Quarterback A.J. Feeley, who pretty clearly wasn't a big fan of how things were run last year under Coach Dave Wannstedt, said the biggest difference between this year and last year was the "structure" under Saban.
Clearly, this is a guy who has a plan and knows how to execute it.
Players also have talked about how hands-on Saban is on the practice field, particularly when it comes to the defensive backs, a group Saban spends a majority of his time with.
But there are plenty of other changes as well, such as the practice schedule, which has cut down on the number of two-a-days and also shifted the second practice to the evening on those days when the Dolphins do work out twice.
Saban's logic is that there's no sense in running his players into the ground with two practices in the daytime and the scorching South Florida heat, and he's got a good point, too.
The approach in dealing with the media also has changed, with reporters given a lot less access than before.
For one thing, the media no longer watch practice from the field but rather from the stands. For another, the Dolphins locker room is now off limits during training camp, with all interviews being conducted at a nearby hotel.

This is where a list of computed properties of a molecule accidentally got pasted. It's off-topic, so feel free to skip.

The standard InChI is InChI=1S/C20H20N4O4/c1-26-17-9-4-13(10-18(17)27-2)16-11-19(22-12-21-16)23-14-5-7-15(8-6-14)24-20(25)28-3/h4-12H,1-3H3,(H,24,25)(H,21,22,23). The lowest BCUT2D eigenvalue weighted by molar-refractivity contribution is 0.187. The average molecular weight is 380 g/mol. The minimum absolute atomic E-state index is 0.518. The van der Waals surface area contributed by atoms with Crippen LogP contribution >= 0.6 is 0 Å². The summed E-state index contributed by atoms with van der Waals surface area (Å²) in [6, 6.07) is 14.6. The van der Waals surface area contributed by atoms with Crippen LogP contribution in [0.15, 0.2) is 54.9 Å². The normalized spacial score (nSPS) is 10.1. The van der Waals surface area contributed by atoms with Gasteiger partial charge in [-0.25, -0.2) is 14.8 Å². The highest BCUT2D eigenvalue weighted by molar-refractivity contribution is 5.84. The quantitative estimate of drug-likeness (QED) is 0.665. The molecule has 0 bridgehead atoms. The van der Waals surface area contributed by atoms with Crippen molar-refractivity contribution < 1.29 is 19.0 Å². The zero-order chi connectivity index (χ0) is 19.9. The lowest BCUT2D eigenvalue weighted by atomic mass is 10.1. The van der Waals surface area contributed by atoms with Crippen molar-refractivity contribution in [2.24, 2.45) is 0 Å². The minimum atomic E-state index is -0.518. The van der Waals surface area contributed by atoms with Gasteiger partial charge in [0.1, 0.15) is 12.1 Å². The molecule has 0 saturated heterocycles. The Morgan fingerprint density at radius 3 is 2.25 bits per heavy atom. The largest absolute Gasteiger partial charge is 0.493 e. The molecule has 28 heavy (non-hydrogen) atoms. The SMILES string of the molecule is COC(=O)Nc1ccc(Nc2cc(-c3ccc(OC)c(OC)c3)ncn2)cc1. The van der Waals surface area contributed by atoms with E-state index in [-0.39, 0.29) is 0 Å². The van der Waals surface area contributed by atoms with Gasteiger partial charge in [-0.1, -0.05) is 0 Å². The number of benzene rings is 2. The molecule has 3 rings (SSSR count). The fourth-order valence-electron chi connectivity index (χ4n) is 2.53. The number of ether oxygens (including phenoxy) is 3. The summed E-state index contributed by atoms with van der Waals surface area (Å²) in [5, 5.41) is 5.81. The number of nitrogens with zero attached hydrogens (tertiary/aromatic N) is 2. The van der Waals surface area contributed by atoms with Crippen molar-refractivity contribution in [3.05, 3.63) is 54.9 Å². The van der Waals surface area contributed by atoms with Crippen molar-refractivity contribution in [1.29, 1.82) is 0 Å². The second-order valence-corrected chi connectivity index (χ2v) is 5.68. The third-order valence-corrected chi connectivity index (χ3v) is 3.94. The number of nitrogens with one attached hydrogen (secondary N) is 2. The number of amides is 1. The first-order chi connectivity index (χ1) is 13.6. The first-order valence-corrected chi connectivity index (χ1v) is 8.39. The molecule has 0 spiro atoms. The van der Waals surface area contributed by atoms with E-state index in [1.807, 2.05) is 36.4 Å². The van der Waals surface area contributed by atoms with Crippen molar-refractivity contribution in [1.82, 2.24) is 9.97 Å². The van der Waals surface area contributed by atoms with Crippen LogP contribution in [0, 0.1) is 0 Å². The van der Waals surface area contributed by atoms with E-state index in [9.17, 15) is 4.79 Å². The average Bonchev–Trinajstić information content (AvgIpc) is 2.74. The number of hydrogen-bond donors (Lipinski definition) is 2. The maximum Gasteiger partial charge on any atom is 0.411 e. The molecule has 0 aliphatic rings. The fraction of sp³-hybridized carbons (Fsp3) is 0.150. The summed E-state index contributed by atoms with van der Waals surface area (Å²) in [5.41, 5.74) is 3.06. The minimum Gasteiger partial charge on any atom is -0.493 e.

The one exception to that rule was the Ricky Williams press conference, which took place in the auditorium at the team's training facility.
Assistant coaches no longer conduct interviews, with a couple of exceptions, the idea being that Saban wants there to be only one voice speaking for the Dolphins, his own.
Whethere the new media policies help the Dolphins on the field is debatable, but Bill Belichick has similar rules and the Patriots have been doing pretty well lately, last we checked.
But that's not the biggest change under Saban. The biggest change involved a whole new atmosphere.
With Saban, everything is more organized, structured and there is no questioning who's in charge.
That wasn't always the case around these parts in recent years. And that, more than anything, could make a difference on the field next season.